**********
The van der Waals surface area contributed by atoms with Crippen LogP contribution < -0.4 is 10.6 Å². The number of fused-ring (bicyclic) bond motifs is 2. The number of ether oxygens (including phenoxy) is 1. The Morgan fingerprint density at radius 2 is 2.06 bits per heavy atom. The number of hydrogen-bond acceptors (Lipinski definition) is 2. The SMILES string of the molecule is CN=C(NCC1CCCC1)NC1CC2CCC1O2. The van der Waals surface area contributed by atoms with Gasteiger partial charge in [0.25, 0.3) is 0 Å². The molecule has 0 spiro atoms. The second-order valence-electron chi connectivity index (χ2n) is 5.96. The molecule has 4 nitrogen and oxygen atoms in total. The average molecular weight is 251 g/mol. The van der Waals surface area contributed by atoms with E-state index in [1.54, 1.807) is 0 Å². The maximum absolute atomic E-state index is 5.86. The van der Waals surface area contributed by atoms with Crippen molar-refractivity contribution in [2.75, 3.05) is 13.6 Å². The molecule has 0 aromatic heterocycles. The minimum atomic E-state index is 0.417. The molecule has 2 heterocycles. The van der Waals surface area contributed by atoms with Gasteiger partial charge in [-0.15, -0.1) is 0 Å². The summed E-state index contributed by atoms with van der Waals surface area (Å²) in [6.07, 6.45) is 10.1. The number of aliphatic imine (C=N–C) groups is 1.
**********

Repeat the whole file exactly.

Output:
The van der Waals surface area contributed by atoms with Crippen LogP contribution < -0.4 is 10.6 Å². The number of fused-ring (bicyclic) bond motifs is 2. The number of ether oxygens (including phenoxy) is 1. The Morgan fingerprint density at radius 2 is 2.06 bits per heavy atom. The number of hydrogen-bond acceptors (Lipinski definition) is 2. The SMILES string of the molecule is CN=C(NCC1CCCC1)NC1CC2CCC1O2. The van der Waals surface area contributed by atoms with Gasteiger partial charge in [0.25, 0.3) is 0 Å². The molecule has 0 spiro atoms. The second-order valence-electron chi connectivity index (χ2n) is 5.96. The molecule has 4 nitrogen and oxygen atoms in total. The average molecular weight is 251 g/mol. The van der Waals surface area contributed by atoms with E-state index in [1.54, 1.807) is 0 Å². The maximum absolute atomic E-state index is 5.86. The van der Waals surface area contributed by atoms with Crippen molar-refractivity contribution in [2.75, 3.05) is 13.6 Å². The molecule has 0 aromatic heterocycles. The minimum atomic E-state index is 0.417. The molecule has 2 heterocycles. The van der Waals surface area contributed by atoms with Gasteiger partial charge in [-0.15, -0.1) is 0 Å². The summed E-state index contributed by atoms with van der Waals surface area (Å²) in [6.07, 6.45) is 10.1. The number of aliphatic imine (C=N–C) groups is 1.